To understand Mother Nature in all her splendour, a visit to one of the world’s great national parks is worthwhile – whether it be encountering near-extinct species deep in the Latin American jungle, or seeing islands that have shaped our theories of evolution
Kruger National Park, South Africa
The Kruger National Park is one of the oldest and most famous game reserves in Africa and the range of spectacular wildlife calling the lowveld of the Kruger home is staggering. Many visitors enthusiastically tick off the ‘big five’ – lion, elephant, buffalo, leopard and rhinoceros – in their natural environments, but the real treat here is the sheer diversity in the park, with the chance to see the behaviour of packs of wild dog, cheetah or cackling hyena quickly becoming just as fascinating. With a range of wonderful accommodation options available too – everything from a basic bush campsite to five-star luxury lodges – it’s one of the world’s unforgettable, once-in-a-lifetime safari destination.
In a word: Spectacular
The cloud forests of the Sierra Nevada de Santa Marta national park, Colombia
The mists that hang over the cloud forests of this mountainous Colombian national park lend Sierra Nevada de Santa Marta a mysterious, untouched air. So it’s perhaps no surprise that it was recently named as the world’s most irreplaceable nature reserve, with the most endangered mammals, birds and amphibians anywhere on Earth. They include the harlequin frog and the Santa Marta parakeet, and it’s also the place to see condor and jaguar. But perhaps a more familiar sight are the descendants of the ancient, indigenous Tayrona civilisation, who also still call Sierra Nevada de Santa Marta home.
In a word: Untouched
Galapagos Islands World Heritage Site, Ecuador
Of all the reserves promising incredible journeys of discovery of the Earth’s spectacular species, the Galapagos Islands are the most famous. This stunning volcanic archipelago in the Pacific Ocean off Ecuador is a haven for a staggering number of endemic species, which Darwin studied while forming his theory of evolution, including the flightless cormorant and the marine iguana. You can even stay in an eco-lodge on the crater of an extinct volcano. In a word: Magical
Western Ghats, India
A 1600km mountain chain running parallel to the western coast of India, the Western Ghats, known as “the Scotland of India”, are renowned as being one of the greatest biodiversity hotspots on Earth, their evergreen rainforests, rivers and grasslands both quiet and incredibly wild. Indeed, there’s so much to see here, including, famously, tigers and Asian elephants, that an incredible 39 sites along the mountain range, including national parks, wildlife sanctuaries and forest reserves, boast World Heritage status. Scientists believe that with so much that is unique to Western Ghats, it’s likely there are plenty of new species just waiting to be discovered within this remarkable area of India.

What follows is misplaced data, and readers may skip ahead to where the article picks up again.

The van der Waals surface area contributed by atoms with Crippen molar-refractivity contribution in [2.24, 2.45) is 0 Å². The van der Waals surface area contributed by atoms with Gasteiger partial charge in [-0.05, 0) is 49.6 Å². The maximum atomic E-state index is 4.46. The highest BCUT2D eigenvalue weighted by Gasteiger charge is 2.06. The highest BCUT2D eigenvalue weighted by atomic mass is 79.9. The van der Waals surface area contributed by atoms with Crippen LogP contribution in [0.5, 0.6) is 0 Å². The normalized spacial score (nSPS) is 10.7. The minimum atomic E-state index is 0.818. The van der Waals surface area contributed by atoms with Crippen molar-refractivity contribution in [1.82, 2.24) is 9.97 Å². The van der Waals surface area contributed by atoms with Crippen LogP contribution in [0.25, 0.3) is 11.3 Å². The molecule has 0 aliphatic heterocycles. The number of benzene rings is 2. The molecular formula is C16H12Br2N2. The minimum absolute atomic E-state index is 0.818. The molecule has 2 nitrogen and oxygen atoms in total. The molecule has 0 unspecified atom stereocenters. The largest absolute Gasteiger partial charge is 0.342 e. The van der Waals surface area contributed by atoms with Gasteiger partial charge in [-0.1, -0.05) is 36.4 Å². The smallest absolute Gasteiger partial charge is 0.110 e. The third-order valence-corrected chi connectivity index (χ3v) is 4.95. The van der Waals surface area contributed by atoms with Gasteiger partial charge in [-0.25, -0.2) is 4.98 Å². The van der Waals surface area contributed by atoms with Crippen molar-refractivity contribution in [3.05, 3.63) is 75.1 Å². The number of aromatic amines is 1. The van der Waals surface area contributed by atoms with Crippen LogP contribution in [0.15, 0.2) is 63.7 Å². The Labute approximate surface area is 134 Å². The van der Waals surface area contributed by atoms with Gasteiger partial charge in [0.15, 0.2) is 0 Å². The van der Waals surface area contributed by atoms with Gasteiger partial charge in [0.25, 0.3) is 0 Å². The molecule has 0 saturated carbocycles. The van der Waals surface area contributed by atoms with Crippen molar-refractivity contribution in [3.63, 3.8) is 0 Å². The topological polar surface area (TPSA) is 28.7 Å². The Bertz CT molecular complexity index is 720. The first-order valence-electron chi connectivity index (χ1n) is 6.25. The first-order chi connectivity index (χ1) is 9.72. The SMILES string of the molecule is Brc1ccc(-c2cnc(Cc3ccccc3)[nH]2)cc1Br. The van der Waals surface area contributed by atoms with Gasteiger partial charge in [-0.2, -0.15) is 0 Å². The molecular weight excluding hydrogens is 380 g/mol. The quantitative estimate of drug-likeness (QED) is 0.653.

In a word: Diverse
Palawan Game Refuge and Bird Sanctuary, Philippines
Palawan is a group of quite beautiful Filipino islands, boasting mountain ranges carpeted with vast virgin forests. And it’s within these forests that fascinating species exist, such as peacock-pheasants, bearded pig, 200 kinds of birds and more than 600 species of butterfly. On the islands are a number of reserves: Ursula Island, a tourist destination in the south with an impressive amount of endangered birdlife from all over Palawan, Calauit Island (created by President Marcos), combining endemic animals of Palawan with African species, and Rasa Island Wildlife Sanctuary, world famous for the critically endangered Philippine cockatoo.
In a word: Fascinating
Wet tropics of Queensland, Australia
Stretching 450km along the northeast coast of Australia, this chain of tropical rainforests, mangroves and, offshore, coral reefs, is teeming with life, from marsupials to singing birds. But it’s the flowering plant life forming the environment for the likes of the musky rat-kangaroo, bats and possums that is rightly considered to be responsible for some of the most important ecosystems in the world. There are hundreds of managed walks through the forests, beaches and mangroves, which give close access to 16 of the world’s 28 lineages of primitive flowering plants, and within those families there are more than 50 species unique to Queensland. An astonishing place.
In a word: Colourful
Dubai Desert Conservation Reserve, UAE
The first national park in the UAE, the Dubai Desert Conservation Reserve, which covers 250 square kilometres, might only be an hour’s drive from the bright lights of the city, but these expanses of atmospheric shifting dunes, full of desert life, feel like a world away. The best place to see the Arabian oryx, the striking antelope that was effectively extinct before the park was established in 2003, it’s also home to wildcat, hedgehog, fox, Arabian mountain gazelle and sand gazelle, all of which can be encountered on camel and horseback. The Al Maha Desert Resort & Spa is also the ideal place to get a feel for the unique beauty of this harshly beautiful landscape.
In a word: Atmospheric